- About Us
- About Trout
- Advice & Help
- Trout in the Town
River Erewash Foundation
Sick and tired of the litter and tipping that was dragging down the appearance of his local river, local resident Mick Martin started a group to adopt and improve the River Erewash. Mick’s love of angling (see his Blog) inspired a dream of seeing thriving wild trout populations returning to his local river – previously degraded by poor water quality.
A gradual improvement in water quality has been indicated by the good growth of Ranunculus weed (in place of the more organic pollution tolerant Potamogeton spp.) in many reaches. Furthermore, grayling introduced as yearlings have now survived and grown for more than two winters – something that would be impossible in polluted sections of river.
In fact, as their website says:
“Our Foundation is moving swiftly along the riverbanks carrying out work parties at Toton, Long Eaton, Stapleford and Trowell, improving habitats for our fish, birds, otters, kingfishers, bats, watervoles and many other abundant wildlife species thriving along our river corridor”.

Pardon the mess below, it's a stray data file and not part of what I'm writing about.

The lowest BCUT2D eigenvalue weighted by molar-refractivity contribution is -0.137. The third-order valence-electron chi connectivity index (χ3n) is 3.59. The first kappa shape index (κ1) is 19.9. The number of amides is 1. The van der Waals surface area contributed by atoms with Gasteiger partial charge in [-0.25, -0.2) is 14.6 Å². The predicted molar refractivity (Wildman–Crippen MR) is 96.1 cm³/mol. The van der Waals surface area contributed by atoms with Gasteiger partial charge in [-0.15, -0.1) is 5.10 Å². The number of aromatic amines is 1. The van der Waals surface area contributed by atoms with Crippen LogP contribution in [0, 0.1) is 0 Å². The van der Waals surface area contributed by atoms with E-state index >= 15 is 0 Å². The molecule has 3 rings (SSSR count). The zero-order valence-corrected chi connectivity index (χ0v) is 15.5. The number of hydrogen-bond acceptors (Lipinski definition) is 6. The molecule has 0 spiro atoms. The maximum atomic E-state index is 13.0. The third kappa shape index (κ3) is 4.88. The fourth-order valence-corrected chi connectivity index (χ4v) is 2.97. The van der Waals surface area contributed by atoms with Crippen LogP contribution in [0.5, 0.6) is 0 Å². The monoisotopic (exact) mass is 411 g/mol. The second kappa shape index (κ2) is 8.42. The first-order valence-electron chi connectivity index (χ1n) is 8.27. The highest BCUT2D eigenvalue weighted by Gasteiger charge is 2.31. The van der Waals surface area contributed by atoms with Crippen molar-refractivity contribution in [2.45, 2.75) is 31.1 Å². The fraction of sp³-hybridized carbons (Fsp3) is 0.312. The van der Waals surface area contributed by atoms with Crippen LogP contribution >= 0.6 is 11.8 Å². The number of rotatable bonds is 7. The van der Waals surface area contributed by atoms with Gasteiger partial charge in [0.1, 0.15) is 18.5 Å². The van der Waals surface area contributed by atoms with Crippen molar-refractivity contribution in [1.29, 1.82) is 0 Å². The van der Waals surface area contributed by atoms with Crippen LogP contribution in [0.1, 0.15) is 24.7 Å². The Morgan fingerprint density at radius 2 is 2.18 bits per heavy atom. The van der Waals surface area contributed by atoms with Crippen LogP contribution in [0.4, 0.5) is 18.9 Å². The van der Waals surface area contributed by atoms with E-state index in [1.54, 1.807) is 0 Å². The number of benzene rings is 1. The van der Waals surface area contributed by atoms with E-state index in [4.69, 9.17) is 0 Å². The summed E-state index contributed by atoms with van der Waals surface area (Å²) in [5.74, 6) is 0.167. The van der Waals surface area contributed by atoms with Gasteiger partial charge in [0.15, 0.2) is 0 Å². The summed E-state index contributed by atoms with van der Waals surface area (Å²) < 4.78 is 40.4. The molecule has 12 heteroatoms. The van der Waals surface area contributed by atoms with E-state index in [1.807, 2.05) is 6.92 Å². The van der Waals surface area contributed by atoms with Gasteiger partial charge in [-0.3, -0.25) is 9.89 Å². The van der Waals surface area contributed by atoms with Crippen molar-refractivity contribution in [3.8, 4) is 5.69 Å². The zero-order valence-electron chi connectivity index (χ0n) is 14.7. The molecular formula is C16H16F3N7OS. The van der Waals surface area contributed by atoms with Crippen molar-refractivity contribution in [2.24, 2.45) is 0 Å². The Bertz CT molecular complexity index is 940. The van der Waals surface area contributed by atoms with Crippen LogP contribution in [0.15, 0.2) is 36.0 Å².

Along with the odd trout caught in the main river, the small tributaries of the Erewash are known to hold small trout populations. It is hoped that a programme of habitat works and ongoing improvements to water quality will see the river’s trout go from strength to strength.
The River Erewash foundation was quick to become affiliated as a branch of the Trout in the Town project and also work closely with an impressive list of partners that includes, but is not limited to:
Broxtowe Borough Council, Erewash Borough Council, The Wild Trout Trust, Environment Agency,The Grayling Society, Derbyshire Wildlife Trust and Friends of Toton Fields. The WTT has supported the foundation through provision of two Advisory Visit reports on different sections of the river alongside an extensive project proposal for in-river works. We are continuing to support the foundation throughout a lengthy consenting process by working with the Environment Agency to identify and mitigate against potential flood risks in a densely populated river corridor.
We have also provided a “rods for conservation” donation of a Sage rod as a raffle prize to help raise funds – an initiative that has been generously supported by Sage. A small Wild Trout Trust bursary also enabled match-funding to be won by the River Erewash Foundation to purchase an adapted petrol leaf blower. Following training by the WTT’s Tim Jacklin (see photo below), the foundation can now undertake seasonal silt removal on small patches of potential spawning gravels.